Blog Post

Solving SaaS’s Biggest Problem: How to Reduce Churn With Customer Education

Robyn Hazelton
July 6, 2022
February 19, 2024
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When you think about your company’s most important metrics for the year, there’s probably one that tops the list alongside total revenue: Net Dollar Retention.

(If you’re not familiar, Net Dollar Retention, or NDR, is the percentage of revenue your company holds onto over time after factoring in renewals, expansions, downgrades, and churn.)

Why does Net Dollar Retention matter? 

Because your company pays to bring in new customers. And if those customers are churning—or if the value of customers decreases over time—your company loses money. 

There’s always some amount of turnover in a business (you can’t control everything). But there is one reason customers leave that’s within your control: They don’t get the expected value out of your product or service.

SaaS’s Biggest Problem: Overselling and Under Delivering

The biggest problem in SaaS right now is that while companies have gotten really good at selling outcomes, they fail to help customers achieve those outcomes.

Ask yourself (and be honest):

  • How confident are you that your customers can achieve the outcomes they were sold?
  • Is the experience of trying to master your product a positive or negative one?

If you’re confident clients can achieve the outcomes they expect, and that learning the ins and outs of your product is a positive customer experience, congratulations! You’re ahead of the pack.

But, if you’re like most companies we talk to, the answers to those questions aren’t quite what you want them to be. 

If your customers aren’t able to master your product, they won’t achieve their desired outcomes. And when they don’t achieve the outcomes they were sold, they churn. 

Once a customer leaves, the chances of getting them back are pretty slim. That’s why it’s critical to not only sell outcomes, but also teach customers how to achieve outcomes.

How can you help customers become masterful users of your product? Through customer education.

Customer Education as a Solution to Churn

The term customer education refers to the process of educating customers on how to achieve a specific outcome.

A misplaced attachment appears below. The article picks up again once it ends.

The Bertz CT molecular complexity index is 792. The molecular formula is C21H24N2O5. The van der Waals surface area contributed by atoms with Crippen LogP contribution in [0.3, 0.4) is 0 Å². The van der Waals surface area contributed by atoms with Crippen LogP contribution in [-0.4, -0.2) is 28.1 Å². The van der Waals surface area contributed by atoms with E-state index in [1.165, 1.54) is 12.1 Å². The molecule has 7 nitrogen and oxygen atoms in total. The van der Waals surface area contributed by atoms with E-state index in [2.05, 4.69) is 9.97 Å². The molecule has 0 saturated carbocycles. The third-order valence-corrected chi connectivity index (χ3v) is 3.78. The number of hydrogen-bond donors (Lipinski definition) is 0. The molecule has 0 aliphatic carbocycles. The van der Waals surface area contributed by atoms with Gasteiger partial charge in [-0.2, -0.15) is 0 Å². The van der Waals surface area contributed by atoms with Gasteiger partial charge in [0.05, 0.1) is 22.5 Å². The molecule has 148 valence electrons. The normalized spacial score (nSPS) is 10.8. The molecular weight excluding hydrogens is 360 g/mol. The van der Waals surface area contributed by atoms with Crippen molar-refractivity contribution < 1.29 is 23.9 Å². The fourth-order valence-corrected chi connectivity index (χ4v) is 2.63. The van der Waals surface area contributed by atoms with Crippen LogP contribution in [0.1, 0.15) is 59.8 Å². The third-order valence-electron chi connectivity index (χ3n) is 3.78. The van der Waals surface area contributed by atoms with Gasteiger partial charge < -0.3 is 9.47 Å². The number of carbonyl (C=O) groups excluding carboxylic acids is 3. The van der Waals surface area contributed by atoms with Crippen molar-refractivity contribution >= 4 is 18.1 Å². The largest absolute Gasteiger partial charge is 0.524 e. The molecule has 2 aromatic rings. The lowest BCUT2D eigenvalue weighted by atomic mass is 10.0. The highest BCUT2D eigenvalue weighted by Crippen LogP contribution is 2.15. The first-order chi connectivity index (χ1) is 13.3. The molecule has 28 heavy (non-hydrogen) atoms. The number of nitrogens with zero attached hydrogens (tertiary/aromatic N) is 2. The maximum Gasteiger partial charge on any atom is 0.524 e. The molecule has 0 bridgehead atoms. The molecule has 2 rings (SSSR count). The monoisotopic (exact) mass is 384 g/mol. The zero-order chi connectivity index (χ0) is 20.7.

Many companies attempt to achieve this with 1:1 customer onboarding. And while 1:1 onboarding certainly plays a role in helping customers adopt your platform, the approach doesn’t scale—and it’s limited to the early stages of the customer journey. 

Customer education can extend training further into the customer lifecycle, leading to better adoption and mastery—and healthier customers who renew.

Reducing Churn With The Intellum Methodology™

Now that you’re clear on how customer education plays a valuable role in customer success and retention, it’s time to roll out a strategic customer education program. 

The Intellum Methodology is the foundation of customer education success. It includes eight strategic pillars that make up a successful customer education strategy. 

Illustration showing blocks and a target.

You can click the link above to read about each of the eight pillars in detail, or you can read on for the Cliff Notes version.  

Define Your Goals and Audiences 

First things first: you must understand who you’re talking to. For example, if you’re a social media scheduling company, your audience might be social media managers. From there, think about what goals they want to achieve. If your main service is the ability to schedule social media posts in advance, it’s important for your customer to be able to create and schedule a social post. 

You usually don’t have just one outcome. In our example of a social media scheduling company, that social media manager probably also wants to understand how successful that post was. So, they want to be able to find post analytics and compare against the success of previous posts or an industry benchmark. With that in mind, you might also create blog posts and other educational content that helps customers find and analyze social media metrics to improve the performance of future posts.

Three questions to ask yourself at this step:

  1. Who are my customers?
  2. What outcomes are they trying to achieve?
  3. What do they need to know in order to achieve those outcomes?

Analyze Your Current Content

Once you know who you’re teaching and what their goals are, take a look at your current content. 

Questions to ask of your current content:

  • How much of it speaks to the audiences you defined? 
  • What currently exists that helps customers reach their intended goals?
  • What’s missing that could help customers achieve desired outcomes?

This analysis will help you identify gaps in your content strategy. You can prioritize creating these new pieces of content based on potential impact.

Fill in the Content Gaps

Now that you know what content is missing, it’s time to get creating!